Supporters and opponents of Washington States new charter school law both found good news in a judges ruling today that found part of the charter law unconstitutional.
Both sides agree that King County Superior Court Judge Jean A. Rietschels ruling strikes down the part of the law that would have made charter schools eligible for state construction money because theyre not considered common schools.
But supporters say that part can be carved out of the law and wont stop its implementation.
Washington State Attorney General Bob Ferguson, whose office defended the laws constitutionality in the case, agrees.
The court has held the vast majority of the charter schools initiative constitutional, and the state will continue to implement this law, he said in a statement Thursday afternoon.
Opponents believe the finding that charter schools arent common schools could affect how the state funds them, said Paul Lawrence, the lead attorney representing the state teachers union and other organizations that filed suit challenging the laws constitutionality.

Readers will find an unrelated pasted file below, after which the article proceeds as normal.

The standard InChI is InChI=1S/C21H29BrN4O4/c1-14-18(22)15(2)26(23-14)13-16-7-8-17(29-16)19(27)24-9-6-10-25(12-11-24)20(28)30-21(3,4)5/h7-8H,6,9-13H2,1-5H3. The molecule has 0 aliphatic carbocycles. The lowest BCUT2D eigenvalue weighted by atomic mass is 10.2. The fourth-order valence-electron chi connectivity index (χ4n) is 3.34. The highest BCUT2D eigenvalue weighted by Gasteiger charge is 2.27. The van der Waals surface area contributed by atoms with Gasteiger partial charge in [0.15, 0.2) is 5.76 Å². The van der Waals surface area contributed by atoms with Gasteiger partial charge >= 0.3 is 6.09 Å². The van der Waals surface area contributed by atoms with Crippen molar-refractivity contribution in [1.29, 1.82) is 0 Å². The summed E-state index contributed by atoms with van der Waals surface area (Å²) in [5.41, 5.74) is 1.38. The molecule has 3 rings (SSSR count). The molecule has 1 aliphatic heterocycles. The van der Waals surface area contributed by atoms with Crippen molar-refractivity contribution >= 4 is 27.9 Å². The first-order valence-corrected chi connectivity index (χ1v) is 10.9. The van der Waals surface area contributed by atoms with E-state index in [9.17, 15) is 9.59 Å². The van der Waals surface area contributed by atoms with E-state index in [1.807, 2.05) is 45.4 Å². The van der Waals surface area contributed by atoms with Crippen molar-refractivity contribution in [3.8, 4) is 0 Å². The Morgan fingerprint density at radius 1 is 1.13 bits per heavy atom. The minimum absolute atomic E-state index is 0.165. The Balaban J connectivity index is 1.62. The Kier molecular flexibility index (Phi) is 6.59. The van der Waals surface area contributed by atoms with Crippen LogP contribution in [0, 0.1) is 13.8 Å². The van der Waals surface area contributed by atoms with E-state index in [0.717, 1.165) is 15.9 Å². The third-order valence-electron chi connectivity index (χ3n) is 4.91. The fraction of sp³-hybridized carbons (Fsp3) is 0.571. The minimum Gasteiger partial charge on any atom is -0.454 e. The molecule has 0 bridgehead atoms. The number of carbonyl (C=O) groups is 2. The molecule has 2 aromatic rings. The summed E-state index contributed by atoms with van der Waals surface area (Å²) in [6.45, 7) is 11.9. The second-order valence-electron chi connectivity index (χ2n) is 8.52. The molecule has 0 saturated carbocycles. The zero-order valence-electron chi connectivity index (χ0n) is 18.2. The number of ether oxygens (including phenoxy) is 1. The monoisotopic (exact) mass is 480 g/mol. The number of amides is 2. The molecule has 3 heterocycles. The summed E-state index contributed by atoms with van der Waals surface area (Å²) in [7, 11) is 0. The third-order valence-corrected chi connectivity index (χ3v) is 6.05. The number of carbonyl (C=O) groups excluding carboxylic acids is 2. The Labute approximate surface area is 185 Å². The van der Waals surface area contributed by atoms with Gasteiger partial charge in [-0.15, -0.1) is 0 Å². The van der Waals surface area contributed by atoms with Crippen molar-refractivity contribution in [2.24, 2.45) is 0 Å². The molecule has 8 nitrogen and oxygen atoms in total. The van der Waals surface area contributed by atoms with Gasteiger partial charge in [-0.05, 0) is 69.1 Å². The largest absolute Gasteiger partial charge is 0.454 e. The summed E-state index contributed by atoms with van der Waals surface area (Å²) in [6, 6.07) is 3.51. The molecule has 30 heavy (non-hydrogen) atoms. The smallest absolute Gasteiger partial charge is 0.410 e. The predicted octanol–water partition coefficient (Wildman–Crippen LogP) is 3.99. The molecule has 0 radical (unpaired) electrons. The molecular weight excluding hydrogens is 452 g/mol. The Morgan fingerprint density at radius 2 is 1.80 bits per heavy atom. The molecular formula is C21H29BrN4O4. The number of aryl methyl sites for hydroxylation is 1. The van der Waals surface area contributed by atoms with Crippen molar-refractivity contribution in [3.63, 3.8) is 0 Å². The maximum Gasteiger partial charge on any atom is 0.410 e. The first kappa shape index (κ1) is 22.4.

Lawrence said that charter school proponents had told voters these schools would be the same as regular public schools and the courts ruling determined that they are not the same.
He said the plaintiffs likely will appeal the case to the Washington State Supreme Court.
A coalition led by the state teachers union filed the suit in July asking a judge to declare the law unconstitutional for improperly diverting public school funds to private organizations that are not subject to local voter control and impeding the States constitutional obligation to amply provide for and fully fund K-12 public education.
Lisa Macfarlane, state director of Democrats for Education Reform, which backed the charter school law, said the 22 charter schools seeking approval are not depending on state construction money.
Were thrilled with the judges ruling, Macfarlane said.
Read the full ruling here: